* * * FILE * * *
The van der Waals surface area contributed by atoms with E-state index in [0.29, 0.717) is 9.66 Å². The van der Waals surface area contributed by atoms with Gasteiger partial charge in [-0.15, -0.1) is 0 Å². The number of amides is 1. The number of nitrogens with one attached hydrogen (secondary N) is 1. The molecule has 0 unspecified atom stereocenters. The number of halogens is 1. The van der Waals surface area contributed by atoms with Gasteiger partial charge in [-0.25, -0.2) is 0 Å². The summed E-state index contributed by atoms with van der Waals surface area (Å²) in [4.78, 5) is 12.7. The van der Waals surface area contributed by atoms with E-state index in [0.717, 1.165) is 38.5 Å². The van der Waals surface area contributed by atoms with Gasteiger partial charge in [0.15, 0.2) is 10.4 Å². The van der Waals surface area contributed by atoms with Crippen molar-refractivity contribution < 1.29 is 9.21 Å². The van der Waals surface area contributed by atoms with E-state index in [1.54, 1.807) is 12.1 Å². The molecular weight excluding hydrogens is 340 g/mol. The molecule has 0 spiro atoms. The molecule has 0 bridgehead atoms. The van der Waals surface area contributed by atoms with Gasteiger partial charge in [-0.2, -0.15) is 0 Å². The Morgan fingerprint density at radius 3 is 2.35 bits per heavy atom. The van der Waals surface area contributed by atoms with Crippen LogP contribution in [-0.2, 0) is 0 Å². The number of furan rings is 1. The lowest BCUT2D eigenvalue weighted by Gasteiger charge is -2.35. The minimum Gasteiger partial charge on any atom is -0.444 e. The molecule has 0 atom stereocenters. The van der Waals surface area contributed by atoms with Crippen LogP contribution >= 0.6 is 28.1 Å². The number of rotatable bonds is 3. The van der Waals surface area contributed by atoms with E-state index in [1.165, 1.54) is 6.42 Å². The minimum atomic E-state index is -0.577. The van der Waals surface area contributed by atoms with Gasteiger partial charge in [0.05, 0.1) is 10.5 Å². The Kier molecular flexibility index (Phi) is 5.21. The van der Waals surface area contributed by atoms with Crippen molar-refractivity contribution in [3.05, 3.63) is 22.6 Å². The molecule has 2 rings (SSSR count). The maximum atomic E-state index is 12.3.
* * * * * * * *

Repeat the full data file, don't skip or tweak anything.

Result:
The van der Waals surface area contributed by atoms with E-state index in [0.29, 0.717) is 9.66 Å². The van der Waals surface area contributed by atoms with Gasteiger partial charge in [-0.15, -0.1) is 0 Å². The number of amides is 1. The number of nitrogens with one attached hydrogen (secondary N) is 1. The molecule has 0 unspecified atom stereocenters. The number of halogens is 1. The van der Waals surface area contributed by atoms with Gasteiger partial charge in [-0.25, -0.2) is 0 Å². The summed E-state index contributed by atoms with van der Waals surface area (Å²) in [4.78, 5) is 12.7. The van der Waals surface area contributed by atoms with E-state index in [0.717, 1.165) is 38.5 Å². The van der Waals surface area contributed by atoms with Gasteiger partial charge in [0.15, 0.2) is 10.4 Å². The van der Waals surface area contributed by atoms with Crippen molar-refractivity contribution < 1.29 is 9.21 Å². The van der Waals surface area contributed by atoms with E-state index in [1.54, 1.807) is 12.1 Å². The molecular weight excluding hydrogens is 340 g/mol. The molecule has 0 spiro atoms. The molecule has 0 bridgehead atoms. The van der Waals surface area contributed by atoms with Gasteiger partial charge in [-0.2, -0.15) is 0 Å². The Morgan fingerprint density at radius 3 is 2.35 bits per heavy atom. The van der Waals surface area contributed by atoms with Crippen LogP contribution in [-0.2, 0) is 0 Å². The number of furan rings is 1. The lowest BCUT2D eigenvalue weighted by Gasteiger charge is -2.35. The minimum Gasteiger partial charge on any atom is -0.444 e. The molecule has 0 atom stereocenters. The van der Waals surface area contributed by atoms with Crippen LogP contribution >= 0.6 is 28.1 Å². The number of rotatable bonds is 3. The van der Waals surface area contributed by atoms with E-state index in [1.165, 1.54) is 6.42 Å². The minimum atomic E-state index is -0.577. The van der Waals surface area contributed by atoms with Gasteiger partial charge in [0.05, 0.1) is 10.5 Å². The Kier molecular flexibility index (Phi) is 5.21. The van der Waals surface area contributed by atoms with Crippen molar-refractivity contribution in [3.05, 3.63) is 22.6 Å². The molecule has 2 rings (SSSR count). The maximum atomic E-state index is 12.3.